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Minard Map

Interested in a career where you can impact people's lives and make an excellent salary in a growing field? Interested in solving real problems in the practical world? Are you good at math and enjoy working with computers and with people? Then Statistics is the field for you! Learn much more about what statisticians do and the ever expanding career opportunities available at our " Why Study Statistics" page.

San José State University is located forty-five miles south of San Francisco and is in the heart of Silicon Valley, home to hundreds of firms in high tech including Google, Intel, Apple, Hewlett Packard, eBay, Cisco, NASA's Ames Research Center, as well as many other industries including biotechnology and financial sector firms. The Department of Mathematics and Statistics hosts the Center for Applied Mathematics, Computation and Statistics which gives teams of SJSU students the experience of working on a real-world problem sponsored by local businesses and government agencies to investigate problems arising from their work.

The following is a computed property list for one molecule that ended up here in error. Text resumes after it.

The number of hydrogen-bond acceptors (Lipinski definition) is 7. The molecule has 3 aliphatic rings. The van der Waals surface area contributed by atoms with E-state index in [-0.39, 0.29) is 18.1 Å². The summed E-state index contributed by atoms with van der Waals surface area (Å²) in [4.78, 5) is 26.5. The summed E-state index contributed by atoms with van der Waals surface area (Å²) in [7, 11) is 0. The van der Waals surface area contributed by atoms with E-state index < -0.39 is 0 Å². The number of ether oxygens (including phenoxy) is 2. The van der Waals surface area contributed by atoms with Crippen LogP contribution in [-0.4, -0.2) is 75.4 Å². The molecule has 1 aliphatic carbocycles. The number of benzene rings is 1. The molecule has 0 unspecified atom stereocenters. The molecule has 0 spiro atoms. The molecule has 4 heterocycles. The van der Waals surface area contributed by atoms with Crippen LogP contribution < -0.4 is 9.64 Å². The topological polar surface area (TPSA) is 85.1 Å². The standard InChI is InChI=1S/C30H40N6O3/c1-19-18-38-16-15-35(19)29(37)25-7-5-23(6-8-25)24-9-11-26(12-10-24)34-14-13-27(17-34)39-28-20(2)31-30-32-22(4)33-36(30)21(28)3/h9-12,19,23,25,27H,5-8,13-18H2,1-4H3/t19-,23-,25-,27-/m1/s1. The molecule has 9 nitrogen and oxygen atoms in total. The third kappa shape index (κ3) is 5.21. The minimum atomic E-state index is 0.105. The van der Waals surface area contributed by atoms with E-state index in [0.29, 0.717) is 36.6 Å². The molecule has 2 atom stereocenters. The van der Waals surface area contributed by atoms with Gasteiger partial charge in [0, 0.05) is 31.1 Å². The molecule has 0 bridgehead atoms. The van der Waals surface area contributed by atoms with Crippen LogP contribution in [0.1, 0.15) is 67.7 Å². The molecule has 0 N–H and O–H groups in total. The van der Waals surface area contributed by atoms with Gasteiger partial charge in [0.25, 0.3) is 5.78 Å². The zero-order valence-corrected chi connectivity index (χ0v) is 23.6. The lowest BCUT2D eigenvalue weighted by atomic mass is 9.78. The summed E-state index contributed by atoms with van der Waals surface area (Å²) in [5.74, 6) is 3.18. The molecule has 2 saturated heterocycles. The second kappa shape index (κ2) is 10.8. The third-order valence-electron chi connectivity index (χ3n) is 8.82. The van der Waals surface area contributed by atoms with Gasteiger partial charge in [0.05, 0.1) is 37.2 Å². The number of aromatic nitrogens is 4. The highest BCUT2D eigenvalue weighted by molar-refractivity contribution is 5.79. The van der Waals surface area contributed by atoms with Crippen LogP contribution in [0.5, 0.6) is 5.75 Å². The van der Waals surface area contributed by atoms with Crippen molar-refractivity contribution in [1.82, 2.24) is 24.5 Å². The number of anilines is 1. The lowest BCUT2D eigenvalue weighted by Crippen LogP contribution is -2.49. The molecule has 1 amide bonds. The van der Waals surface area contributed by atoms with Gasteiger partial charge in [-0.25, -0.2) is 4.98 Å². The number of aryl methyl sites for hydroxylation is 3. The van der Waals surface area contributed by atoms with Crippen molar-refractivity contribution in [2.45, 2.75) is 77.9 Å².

About the graphic above: The December 19, 2007 issue of The Economist includes an article on how statistical charts are worth 1000 words. The statistical graphic above was drawn in the 19th century by Charles Joseph Minard. It depicts the advance into and retreat from Russia by Napoleon's Grande Armée, which was decimated by a combination of the Russian winter and the Russian army. As a statistical chart, the map unites six different sets of data. Geography: rivers, cities and battles are named and placed according to their occurrence on a regular map. The army's course: the path's flow follows the way in and out that Napoleon followed. The army's direction: indicated by the color of the path, brown leading into Russia, black leading out of it. The number of soldiers remaining: the path gets successively narrower, a plain reminder of the campaigns human toll, as each millimeter represents 10,000 men. Temperature: the freezing cold of the Russian winter on the return trip is indicated at the bottom. Time: in relation to the temperature indicated at the bottom.